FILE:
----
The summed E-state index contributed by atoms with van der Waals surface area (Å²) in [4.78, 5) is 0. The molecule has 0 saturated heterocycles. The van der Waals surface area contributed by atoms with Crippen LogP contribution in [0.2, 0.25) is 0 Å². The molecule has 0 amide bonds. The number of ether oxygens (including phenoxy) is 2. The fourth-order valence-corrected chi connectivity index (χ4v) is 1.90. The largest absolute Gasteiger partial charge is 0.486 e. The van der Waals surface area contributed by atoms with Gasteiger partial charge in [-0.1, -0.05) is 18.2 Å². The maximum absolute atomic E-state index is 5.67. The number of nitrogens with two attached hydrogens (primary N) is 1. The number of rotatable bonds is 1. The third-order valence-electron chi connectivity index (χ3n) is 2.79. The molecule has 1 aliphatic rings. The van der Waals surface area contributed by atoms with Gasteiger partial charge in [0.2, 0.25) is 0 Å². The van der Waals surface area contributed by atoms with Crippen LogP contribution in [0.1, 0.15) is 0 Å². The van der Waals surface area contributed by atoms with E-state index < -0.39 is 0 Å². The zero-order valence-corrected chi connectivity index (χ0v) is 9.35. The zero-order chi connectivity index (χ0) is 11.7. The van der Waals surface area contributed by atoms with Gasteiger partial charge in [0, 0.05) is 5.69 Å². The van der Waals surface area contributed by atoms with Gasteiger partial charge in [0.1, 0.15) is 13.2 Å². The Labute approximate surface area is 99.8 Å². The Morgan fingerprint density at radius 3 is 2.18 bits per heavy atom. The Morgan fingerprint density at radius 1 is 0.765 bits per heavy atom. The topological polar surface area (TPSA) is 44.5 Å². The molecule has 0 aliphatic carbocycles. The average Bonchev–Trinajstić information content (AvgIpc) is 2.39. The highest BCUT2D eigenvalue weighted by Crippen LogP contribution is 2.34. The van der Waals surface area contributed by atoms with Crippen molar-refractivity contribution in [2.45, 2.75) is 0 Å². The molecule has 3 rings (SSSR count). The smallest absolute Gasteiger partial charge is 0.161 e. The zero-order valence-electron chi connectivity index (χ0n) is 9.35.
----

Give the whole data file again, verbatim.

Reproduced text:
The summed E-state index contributed by atoms with van der Waals surface area (Å²) in [4.78, 5) is 0. The molecule has 0 saturated heterocycles. The van der Waals surface area contributed by atoms with Crippen LogP contribution in [0.2, 0.25) is 0 Å². The molecule has 0 amide bonds. The number of ether oxygens (including phenoxy) is 2. The fourth-order valence-corrected chi connectivity index (χ4v) is 1.90. The largest absolute Gasteiger partial charge is 0.486 e. The van der Waals surface area contributed by atoms with Gasteiger partial charge in [-0.1, -0.05) is 18.2 Å². The maximum absolute atomic E-state index is 5.67. The number of nitrogens with two attached hydrogens (primary N) is 1. The number of rotatable bonds is 1. The third-order valence-electron chi connectivity index (χ3n) is 2.79. The molecule has 1 aliphatic rings. The van der Waals surface area contributed by atoms with Gasteiger partial charge in [0.2, 0.25) is 0 Å². The van der Waals surface area contributed by atoms with Crippen LogP contribution in [0.1, 0.15) is 0 Å². The van der Waals surface area contributed by atoms with E-state index < -0.39 is 0 Å². The zero-order valence-corrected chi connectivity index (χ0v) is 9.35. The zero-order chi connectivity index (χ0) is 11.7. The van der Waals surface area contributed by atoms with Gasteiger partial charge in [0, 0.05) is 5.69 Å². The van der Waals surface area contributed by atoms with Gasteiger partial charge in [0.1, 0.15) is 13.2 Å². The Labute approximate surface area is 99.8 Å². The Morgan fingerprint density at radius 3 is 2.18 bits per heavy atom. The Morgan fingerprint density at radius 1 is 0.765 bits per heavy atom. The topological polar surface area (TPSA) is 44.5 Å². The molecule has 0 aliphatic carbocycles. The average Bonchev–Trinajstić information content (AvgIpc) is 2.39. The highest BCUT2D eigenvalue weighted by Crippen LogP contribution is 2.34. The van der Waals surface area contributed by atoms with Crippen molar-refractivity contribution in [2.45, 2.75) is 0 Å². The molecule has 3 rings (SSSR count). The smallest absolute Gasteiger partial charge is 0.161 e. The zero-order valence-electron chi connectivity index (χ0n) is 9.35.